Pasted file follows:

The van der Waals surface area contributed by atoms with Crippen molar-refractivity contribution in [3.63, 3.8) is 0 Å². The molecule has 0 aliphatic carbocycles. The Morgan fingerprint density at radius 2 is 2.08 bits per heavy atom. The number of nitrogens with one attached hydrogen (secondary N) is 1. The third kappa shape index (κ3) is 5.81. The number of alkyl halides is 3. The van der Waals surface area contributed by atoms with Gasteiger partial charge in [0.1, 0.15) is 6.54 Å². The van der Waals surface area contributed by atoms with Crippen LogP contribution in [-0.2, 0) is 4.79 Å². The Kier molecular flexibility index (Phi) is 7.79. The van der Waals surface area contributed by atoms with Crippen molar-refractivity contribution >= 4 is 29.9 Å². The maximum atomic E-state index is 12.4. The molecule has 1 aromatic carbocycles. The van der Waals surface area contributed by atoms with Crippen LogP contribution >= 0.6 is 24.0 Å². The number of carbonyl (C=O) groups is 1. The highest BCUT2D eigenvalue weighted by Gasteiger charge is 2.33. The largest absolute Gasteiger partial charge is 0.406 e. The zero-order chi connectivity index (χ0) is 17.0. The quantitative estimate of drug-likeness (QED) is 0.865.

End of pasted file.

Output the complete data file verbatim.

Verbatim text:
The van der Waals surface area contributed by atoms with Crippen molar-refractivity contribution in [3.63, 3.8) is 0 Å². The molecule has 0 aliphatic carbocycles. The Morgan fingerprint density at radius 2 is 2.08 bits per heavy atom. The number of nitrogens with one attached hydrogen (secondary N) is 1. The third kappa shape index (κ3) is 5.81. The number of alkyl halides is 3. The van der Waals surface area contributed by atoms with Gasteiger partial charge in [0.1, 0.15) is 6.54 Å². The van der Waals surface area contributed by atoms with Crippen LogP contribution in [-0.2, 0) is 4.79 Å². The Kier molecular flexibility index (Phi) is 7.79. The van der Waals surface area contributed by atoms with Crippen molar-refractivity contribution >= 4 is 29.9 Å². The maximum atomic E-state index is 12.4. The molecule has 1 aromatic carbocycles. The van der Waals surface area contributed by atoms with Crippen LogP contribution >= 0.6 is 24.0 Å². The number of carbonyl (C=O) groups is 1. The highest BCUT2D eigenvalue weighted by Gasteiger charge is 2.33. The largest absolute Gasteiger partial charge is 0.406 e. The zero-order chi connectivity index (χ0) is 17.0. The quantitative estimate of drug-likeness (QED) is 0.865.